How to lower total alkalinity with Muriatic Acid
NOTE: Muriatic acid is hydrochloric acid that’s slightly diluted. This acid burns the skin and eyes so you will need to wear protective clothing such as rubber gloves, goggles and an apron that’s long sleeved when working with this chemical.
1. Begin by testing your swimming pool water alkalinity level. You need to establish if the level is high and by what percentage
2. Switch off your swimming pool pump. Give your pool an hour so that the water stops circulating. You want your water to be totally still.
3. Carefully read the product label f you had not done that before. Establish how much you need to add according to the amount your level is over (in ppm) and the total volume of your swimming pool.
4. For Muriatic acid, you can either dilute it or pour it directly into the water. If you have a diving pool, do it at the deep end. Alternatively, you can pour portions in different sports especially if you have an above ground pool or a shallow pool. Ensure the stream is tight so that the acid flows deep into the water. You want it to get to the floor of your swimming pool.
5. Allow the swimming pool to sit for an hour and then turn your pool pump back on again.
6. Test your total alkalinity levels after about 6 hours or before 24 hours are over after adding the Muriatic acid to give the pool time to adjust to the chemical you have added.
7. If you check after two to three days and you realize your alkalinity levels have not dropped to the required levels, you can repeat the entire process. Sometimes, it may take several days for the total alkalinity to re-balance.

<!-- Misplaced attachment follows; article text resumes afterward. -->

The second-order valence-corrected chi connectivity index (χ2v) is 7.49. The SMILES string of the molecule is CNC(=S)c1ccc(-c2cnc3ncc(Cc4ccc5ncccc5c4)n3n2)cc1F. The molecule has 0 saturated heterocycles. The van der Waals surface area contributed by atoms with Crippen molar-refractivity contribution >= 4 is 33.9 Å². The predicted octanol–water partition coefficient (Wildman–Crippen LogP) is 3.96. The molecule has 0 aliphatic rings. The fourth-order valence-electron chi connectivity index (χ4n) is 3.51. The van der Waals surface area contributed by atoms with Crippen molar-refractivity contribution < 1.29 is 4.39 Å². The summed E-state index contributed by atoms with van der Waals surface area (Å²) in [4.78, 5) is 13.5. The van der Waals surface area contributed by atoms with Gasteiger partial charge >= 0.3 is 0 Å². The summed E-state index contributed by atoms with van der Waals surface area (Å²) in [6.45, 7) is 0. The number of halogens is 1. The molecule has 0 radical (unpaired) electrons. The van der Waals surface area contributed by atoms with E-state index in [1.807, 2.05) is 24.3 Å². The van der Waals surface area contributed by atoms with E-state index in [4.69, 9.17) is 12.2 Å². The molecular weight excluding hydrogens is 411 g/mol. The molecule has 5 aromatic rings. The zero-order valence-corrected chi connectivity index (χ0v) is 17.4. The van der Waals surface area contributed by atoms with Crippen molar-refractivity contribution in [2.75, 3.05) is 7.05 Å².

8. Ensure you also test your pH levels and adjust it if necessary. Sometimes it may drop.
How to lower total alkalinity using sodium bisulfate or dry acid
1. Start by first testing the pool water total alkalinity levels. By all means avoid strips as they may not give you accurate results. Instead use Taylor Lamotte drops based Total Alkalinity test if it’s possible. You may get this at your local home depot.
2. Switch off the swimming pool pump and give it about an hour so that the pool circulation stops.
3. After an hour get back to work. I hope by now you have read carefully the products label. If you have not, then you had better do so before you get started. If your level is more than 120ppm, then you will have to decrease the level to approximately 100ppm. Carefully read the label at the back of the product to establish how much of the product you need to add. In most cases, sodium bilsufate is usually 93.2% pure, so watch out for that percentage on the package you buy.
4. In a bucket of water, dilute the dry acid. Ensure the substance completely dissolves.
5. Go to the deep end of the pool and pour the dilute acid into the water ensuring the stream is as narrow as possible. A narrow stream penetrates both the upper part of the water and gets as deep as possible. This will help in preventing any disruptions of the pH level in the water.
6. Allow the pool to sit still for about an hour. Switch the pool pump on again after one hour.
7. After 6 hours, you can test again the total alkalinity level.
8. If you realize you need to bring down the level of alkalinity, dilute and add more dry acid. However, you should wait for about two to three days before doing this as the total alkalinity may decrease on its own somehow.
Maintaining the right levels of total alkalinity in your pool is one of the vital three water balancing procedures. As a pool owner, you should be able to test your total alkalinity and know how to decrease the level if it’s on the higher side. You should also know what chemicals are available to lower total alkalinity and how much to add into your pool depending on your pool size and the alkaline levels in the pool.
Reprinted with the kind permission of PoolUniversity.org, a good source of information on proper swimming pool care.
The TOP Pool Professionals use the Myron L PS9, which measures 9 Parameters: Conductivity, Mineral/Salts, TDS, Alkalinity, Hardness, LSI, pH, ORP/Free Chlorine, Temperature.